Life and death in early medieval Cambridge: Croft Gardens

One of the finds from the Croft Gardens dig, after conservation. © Drakon Heritage

The existence of an early medieval cemetery on Barton Road had been presumed since the nineteenth century, but it was only when existing buildings at Croft Gardens were demolished in the summer of 2020, as part of the College’s project to develop the site, that it became possible to investigate the area archaeologically. More than 60 graves were found, most dating from the early Anglo-Saxon period (c. 400–650 CE), and containing grave goods including bronze brooches, bead necklaces, glass flasks, weapons, and pottery. The findings are unusual in their extent and preservation, and are providing detailed information about the health and diseases of the community, as well as burial habits and dress. New methods can now reveal nutritional and genetic evidence, helping to analyse migration and family relationships and changing ways of life around the ruins of Roman-period Cambridge.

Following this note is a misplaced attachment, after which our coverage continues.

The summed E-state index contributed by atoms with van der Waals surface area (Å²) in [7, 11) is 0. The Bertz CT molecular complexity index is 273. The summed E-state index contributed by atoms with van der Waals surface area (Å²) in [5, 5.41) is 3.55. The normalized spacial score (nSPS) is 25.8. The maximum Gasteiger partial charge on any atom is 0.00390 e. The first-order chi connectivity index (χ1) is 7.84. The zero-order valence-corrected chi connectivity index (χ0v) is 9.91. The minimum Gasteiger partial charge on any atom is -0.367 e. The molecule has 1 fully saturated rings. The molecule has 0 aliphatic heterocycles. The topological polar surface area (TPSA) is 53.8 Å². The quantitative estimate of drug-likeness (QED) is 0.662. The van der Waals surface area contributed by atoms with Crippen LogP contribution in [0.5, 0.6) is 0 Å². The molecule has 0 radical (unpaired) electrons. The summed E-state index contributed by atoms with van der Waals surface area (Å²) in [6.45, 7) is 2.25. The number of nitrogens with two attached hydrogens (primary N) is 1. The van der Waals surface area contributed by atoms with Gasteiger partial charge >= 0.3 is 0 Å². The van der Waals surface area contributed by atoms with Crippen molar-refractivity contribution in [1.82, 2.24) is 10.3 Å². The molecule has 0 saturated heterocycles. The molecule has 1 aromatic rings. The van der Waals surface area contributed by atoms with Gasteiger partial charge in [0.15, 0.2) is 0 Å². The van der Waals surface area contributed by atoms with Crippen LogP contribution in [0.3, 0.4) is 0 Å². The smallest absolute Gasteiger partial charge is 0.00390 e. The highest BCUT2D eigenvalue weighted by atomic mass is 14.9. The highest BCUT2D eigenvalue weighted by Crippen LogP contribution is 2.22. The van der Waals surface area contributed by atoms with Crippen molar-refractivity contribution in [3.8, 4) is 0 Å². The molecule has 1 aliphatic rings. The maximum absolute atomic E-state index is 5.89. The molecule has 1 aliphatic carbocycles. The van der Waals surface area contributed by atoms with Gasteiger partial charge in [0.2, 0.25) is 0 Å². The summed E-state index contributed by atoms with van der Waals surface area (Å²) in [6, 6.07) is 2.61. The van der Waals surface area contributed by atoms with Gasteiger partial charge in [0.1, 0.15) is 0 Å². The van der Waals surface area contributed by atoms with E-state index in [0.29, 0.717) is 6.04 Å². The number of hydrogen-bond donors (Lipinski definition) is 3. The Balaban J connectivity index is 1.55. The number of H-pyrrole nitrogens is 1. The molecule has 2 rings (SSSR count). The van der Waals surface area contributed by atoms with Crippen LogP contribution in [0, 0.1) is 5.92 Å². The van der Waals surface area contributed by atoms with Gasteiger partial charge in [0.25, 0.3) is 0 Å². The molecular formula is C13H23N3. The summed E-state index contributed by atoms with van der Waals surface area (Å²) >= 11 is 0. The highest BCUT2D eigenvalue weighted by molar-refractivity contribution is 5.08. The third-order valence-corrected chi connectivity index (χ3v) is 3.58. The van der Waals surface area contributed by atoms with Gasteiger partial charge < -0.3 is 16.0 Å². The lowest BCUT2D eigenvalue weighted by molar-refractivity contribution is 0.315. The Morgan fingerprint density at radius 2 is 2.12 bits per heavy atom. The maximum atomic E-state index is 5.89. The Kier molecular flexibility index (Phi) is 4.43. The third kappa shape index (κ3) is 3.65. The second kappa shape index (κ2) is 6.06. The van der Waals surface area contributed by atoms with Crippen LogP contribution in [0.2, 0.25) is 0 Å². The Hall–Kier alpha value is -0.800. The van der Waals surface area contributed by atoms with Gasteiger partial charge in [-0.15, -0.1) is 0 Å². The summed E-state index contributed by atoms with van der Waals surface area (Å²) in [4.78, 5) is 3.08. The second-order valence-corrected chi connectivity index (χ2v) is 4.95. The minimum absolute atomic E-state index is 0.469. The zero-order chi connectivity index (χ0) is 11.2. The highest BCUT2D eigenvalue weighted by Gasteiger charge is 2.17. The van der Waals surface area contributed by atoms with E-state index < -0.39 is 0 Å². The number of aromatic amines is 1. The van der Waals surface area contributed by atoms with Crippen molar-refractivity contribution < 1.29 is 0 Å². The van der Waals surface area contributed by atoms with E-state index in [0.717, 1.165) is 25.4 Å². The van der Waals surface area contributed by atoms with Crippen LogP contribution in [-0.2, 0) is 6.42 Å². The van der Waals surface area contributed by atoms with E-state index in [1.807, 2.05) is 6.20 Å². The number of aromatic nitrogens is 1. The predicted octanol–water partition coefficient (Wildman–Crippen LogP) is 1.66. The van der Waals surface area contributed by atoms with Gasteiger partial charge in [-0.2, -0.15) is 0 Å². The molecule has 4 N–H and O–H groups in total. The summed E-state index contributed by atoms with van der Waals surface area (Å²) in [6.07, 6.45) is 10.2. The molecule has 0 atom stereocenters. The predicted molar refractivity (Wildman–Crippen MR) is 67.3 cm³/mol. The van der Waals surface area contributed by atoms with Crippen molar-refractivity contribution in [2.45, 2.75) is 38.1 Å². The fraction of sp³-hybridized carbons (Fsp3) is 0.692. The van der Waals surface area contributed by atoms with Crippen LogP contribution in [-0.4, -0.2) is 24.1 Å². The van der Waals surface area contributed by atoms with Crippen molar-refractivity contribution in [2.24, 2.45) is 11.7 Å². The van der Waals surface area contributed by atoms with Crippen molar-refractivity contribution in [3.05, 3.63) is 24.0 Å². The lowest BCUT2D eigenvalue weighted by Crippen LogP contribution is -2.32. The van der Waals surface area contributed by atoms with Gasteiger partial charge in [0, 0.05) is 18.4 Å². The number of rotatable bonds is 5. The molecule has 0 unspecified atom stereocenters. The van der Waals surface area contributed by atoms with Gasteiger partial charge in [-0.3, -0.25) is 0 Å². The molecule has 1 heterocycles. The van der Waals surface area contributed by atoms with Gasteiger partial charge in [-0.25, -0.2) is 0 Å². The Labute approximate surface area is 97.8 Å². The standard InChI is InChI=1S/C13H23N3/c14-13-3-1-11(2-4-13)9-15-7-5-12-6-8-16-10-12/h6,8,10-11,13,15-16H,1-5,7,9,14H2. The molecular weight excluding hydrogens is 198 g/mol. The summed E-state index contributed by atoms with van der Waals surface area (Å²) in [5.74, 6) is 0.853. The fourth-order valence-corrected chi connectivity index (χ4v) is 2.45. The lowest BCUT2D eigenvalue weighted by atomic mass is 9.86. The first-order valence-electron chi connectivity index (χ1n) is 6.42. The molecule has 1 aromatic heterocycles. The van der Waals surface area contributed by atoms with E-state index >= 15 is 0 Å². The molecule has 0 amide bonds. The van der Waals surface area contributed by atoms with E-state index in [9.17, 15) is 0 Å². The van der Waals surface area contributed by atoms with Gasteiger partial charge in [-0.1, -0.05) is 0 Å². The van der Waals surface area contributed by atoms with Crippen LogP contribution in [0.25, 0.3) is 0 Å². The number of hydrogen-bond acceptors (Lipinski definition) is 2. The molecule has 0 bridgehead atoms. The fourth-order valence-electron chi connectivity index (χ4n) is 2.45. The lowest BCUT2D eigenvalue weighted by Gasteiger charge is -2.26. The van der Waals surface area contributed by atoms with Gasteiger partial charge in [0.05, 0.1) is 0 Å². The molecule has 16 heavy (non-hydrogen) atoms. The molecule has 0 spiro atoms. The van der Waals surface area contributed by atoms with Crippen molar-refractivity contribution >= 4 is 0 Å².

Croft Gardens Blog

The finds from Croft Gardens have been integrated with other early medieval archaeology near the river Cam, and Katie Haworth has joined the College as Research Fellow in the Late Roman and Early Medieval Archaeology of Britain, working in collaboration with other local experts to help increase our understanding of a transformative period in history. On this page Katie will provide regular updates on the findings from the excavation and what can be learnt about life and death in Cambridge after the end of the Roman period.

Croft Gardens drone photograph
Post #1 of our blog series charting the findings from the excavation of Croft Gardens and what can be learnt about Cambridge after the end of the Roman period.

Documentary Film

Cambridge After Rome

Documentary made by Ellie Bustin about the excavation of a large and rich early medieval burial ground on King's College’s Croft Gardens site on Barton Road, and what can be learnt about life and death in Cambridge after the end of the Roman

Fellows at King's carry out a huge variety of research, from investigating the origin of the Universe to uncovering the classical world.
Each year, the College holds competitions for Junior Research Fellowships to support gifted young researchers for four years.